How They Found Families: Child-Welfare Stories Flow

By Machelor, Patty | AZ Daily Star, February 28, 2016 | Go to article overview

How They Found Families: Child-Welfare Stories Flow


Machelor, Patty, AZ Daily Star


James Hancock stood at the end of table, hands in his pockets, explaining he's not much of a public speaker.

He was quiet. He looked at the floor. He sighed. Then he had a realization.

"I am going to do this like I do with my kids," he said.

A deep breath.

"At the age of 13," he began, "I was put into foster care."

Hancock, and four other storytellers who gathered to rehearse Tuesday, shared the hardships and the inspiration they have experienced being connected to Arizona's child-welfare system.

Now a foster parent himself, Hancock will share those remembrances again Friday as part of "Celebrate Our Story," a fundraiser for Arizona's Children Association that's being carried out in collaboration with Odyssey Storytelling. The other speakers include Cindy Hansen, who oversees in-home services for Arizona's Children, and Dimon Sanders, a recently adopted foster teen who competes in state and regional Miss America pageants.

The rehearsal audience included Penelope Starr of Odyssey Storytelling and Tony Paniagua, producer of "AZ Illustrated Nature," who was there as an Odyssey curator and volunteer. Odyssey Storytelling is a local nonprofit, founded by Starr in 2004, that brings monthly storytelling events to Tucson.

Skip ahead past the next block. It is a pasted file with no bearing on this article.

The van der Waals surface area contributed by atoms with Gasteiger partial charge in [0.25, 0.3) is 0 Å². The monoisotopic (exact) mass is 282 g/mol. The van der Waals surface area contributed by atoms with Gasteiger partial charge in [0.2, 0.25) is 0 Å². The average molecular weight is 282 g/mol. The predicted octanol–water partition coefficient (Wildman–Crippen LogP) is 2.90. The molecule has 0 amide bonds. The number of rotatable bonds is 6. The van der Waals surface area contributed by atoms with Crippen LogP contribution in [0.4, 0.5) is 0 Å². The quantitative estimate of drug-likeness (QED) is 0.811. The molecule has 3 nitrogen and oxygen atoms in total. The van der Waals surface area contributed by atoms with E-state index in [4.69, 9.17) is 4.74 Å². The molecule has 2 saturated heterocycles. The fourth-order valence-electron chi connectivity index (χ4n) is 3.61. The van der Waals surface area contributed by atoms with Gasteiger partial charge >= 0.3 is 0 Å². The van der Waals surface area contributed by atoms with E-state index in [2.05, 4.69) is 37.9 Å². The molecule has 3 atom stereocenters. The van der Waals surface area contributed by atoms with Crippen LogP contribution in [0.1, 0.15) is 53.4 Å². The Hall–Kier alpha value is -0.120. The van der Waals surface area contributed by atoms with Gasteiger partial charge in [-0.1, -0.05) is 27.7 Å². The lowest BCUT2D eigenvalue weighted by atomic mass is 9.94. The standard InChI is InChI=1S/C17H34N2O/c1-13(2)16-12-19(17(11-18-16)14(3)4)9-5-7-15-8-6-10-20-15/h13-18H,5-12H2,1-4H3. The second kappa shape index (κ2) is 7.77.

Lori Riegel, an Odyssey board member and the Southern Arizona development director for Arizona's Children, was also there to help the storytellers round out their stories.

"I see myself

in some of my kids"

The day after Hancock joined his foster family, they set off on a 3,000-mile trip that took them into California and Oregon. Hancock had never been away from Arizona before, but he had moved 32 times and attended 17 elementary schools before foster care.

"Stability?" he said, referring to life with his mom. "None."

This was the start of a more normal life, he said.

Hancock's transition wasn't easy, though. There were rules and boundaries he'd never before experienced. He railed against homework, often disrupting the "homework table" his foster parents had set up in their home. But, he said, his foster mother would not relent and, eventually, he got it.

"They showed me that if I wanted something, I had to go for it, do it. I had to concentrate," he said. "And, if you fail, you get up and you do it again."

Hancock and his wife run a therapeutic foster home. They have one biological child, and are in the process of adopting for the first time.

"I see myself in some of my kids," he said. "They say, 'You've never been in my shoes' and I sit them down and tell them, 'Oh, yes I have.'"

"A great, great day"

Kyle Hetherington started his story with life as it is now: He's a senior at Rincon High School, angling to go into politics and learning from local politicians like Tucson Mayor Jonathan Rothschild, and state Sens. David Bradley and Steve Farley. …

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